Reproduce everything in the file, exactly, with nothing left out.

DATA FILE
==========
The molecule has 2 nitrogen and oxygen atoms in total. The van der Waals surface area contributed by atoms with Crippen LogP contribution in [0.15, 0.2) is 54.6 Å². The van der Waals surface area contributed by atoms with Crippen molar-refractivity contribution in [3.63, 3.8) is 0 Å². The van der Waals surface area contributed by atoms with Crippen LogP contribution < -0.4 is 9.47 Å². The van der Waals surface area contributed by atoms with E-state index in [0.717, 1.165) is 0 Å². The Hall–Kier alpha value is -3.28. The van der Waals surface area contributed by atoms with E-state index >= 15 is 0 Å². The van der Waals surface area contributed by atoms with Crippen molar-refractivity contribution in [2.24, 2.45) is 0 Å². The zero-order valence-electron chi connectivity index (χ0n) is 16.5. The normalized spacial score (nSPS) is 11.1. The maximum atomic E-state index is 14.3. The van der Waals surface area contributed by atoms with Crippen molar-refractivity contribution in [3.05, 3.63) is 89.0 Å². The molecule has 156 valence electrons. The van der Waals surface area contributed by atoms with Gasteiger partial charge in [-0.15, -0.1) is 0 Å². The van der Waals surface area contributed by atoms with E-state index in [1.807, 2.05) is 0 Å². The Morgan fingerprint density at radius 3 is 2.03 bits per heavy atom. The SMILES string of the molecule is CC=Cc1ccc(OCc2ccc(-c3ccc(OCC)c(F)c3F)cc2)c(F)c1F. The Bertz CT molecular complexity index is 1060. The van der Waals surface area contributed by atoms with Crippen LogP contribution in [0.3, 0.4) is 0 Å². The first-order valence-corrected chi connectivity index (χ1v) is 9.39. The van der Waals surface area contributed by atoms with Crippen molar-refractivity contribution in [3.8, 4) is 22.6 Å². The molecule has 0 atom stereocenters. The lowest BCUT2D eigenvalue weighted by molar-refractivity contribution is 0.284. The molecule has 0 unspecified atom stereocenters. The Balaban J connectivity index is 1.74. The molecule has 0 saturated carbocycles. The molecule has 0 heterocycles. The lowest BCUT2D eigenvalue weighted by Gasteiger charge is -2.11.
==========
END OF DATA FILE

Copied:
The molecule has 2 nitrogen and oxygen atoms in total. The van der Waals surface area contributed by atoms with Crippen LogP contribution in [0.15, 0.2) is 54.6 Å². The van der Waals surface area contributed by atoms with Crippen molar-refractivity contribution in [3.63, 3.8) is 0 Å². The van der Waals surface area contributed by atoms with Crippen LogP contribution < -0.4 is 9.47 Å². The van der Waals surface area contributed by atoms with E-state index in [0.717, 1.165) is 0 Å². The Hall–Kier alpha value is -3.28. The van der Waals surface area contributed by atoms with E-state index >= 15 is 0 Å². The van der Waals surface area contributed by atoms with Crippen molar-refractivity contribution in [2.24, 2.45) is 0 Å². The zero-order valence-electron chi connectivity index (χ0n) is 16.5. The normalized spacial score (nSPS) is 11.1. The maximum atomic E-state index is 14.3. The van der Waals surface area contributed by atoms with Crippen molar-refractivity contribution in [3.05, 3.63) is 89.0 Å². The molecule has 156 valence electrons. The van der Waals surface area contributed by atoms with Gasteiger partial charge in [-0.15, -0.1) is 0 Å². The van der Waals surface area contributed by atoms with E-state index in [1.807, 2.05) is 0 Å². The Morgan fingerprint density at radius 3 is 2.03 bits per heavy atom. The SMILES string of the molecule is CC=Cc1ccc(OCc2ccc(-c3ccc(OCC)c(F)c3F)cc2)c(F)c1F. The Bertz CT molecular complexity index is 1060. The van der Waals surface area contributed by atoms with Crippen LogP contribution in [0.3, 0.4) is 0 Å². The first-order valence-corrected chi connectivity index (χ1v) is 9.39. The van der Waals surface area contributed by atoms with Crippen molar-refractivity contribution in [3.8, 4) is 22.6 Å². The molecule has 0 atom stereocenters. The lowest BCUT2D eigenvalue weighted by molar-refractivity contribution is 0.284. The molecule has 0 unspecified atom stereocenters. The Balaban J connectivity index is 1.74. The molecule has 0 saturated carbocycles. The molecule has 0 heterocycles. The lowest BCUT2D eigenvalue weighted by Gasteiger charge is -2.11.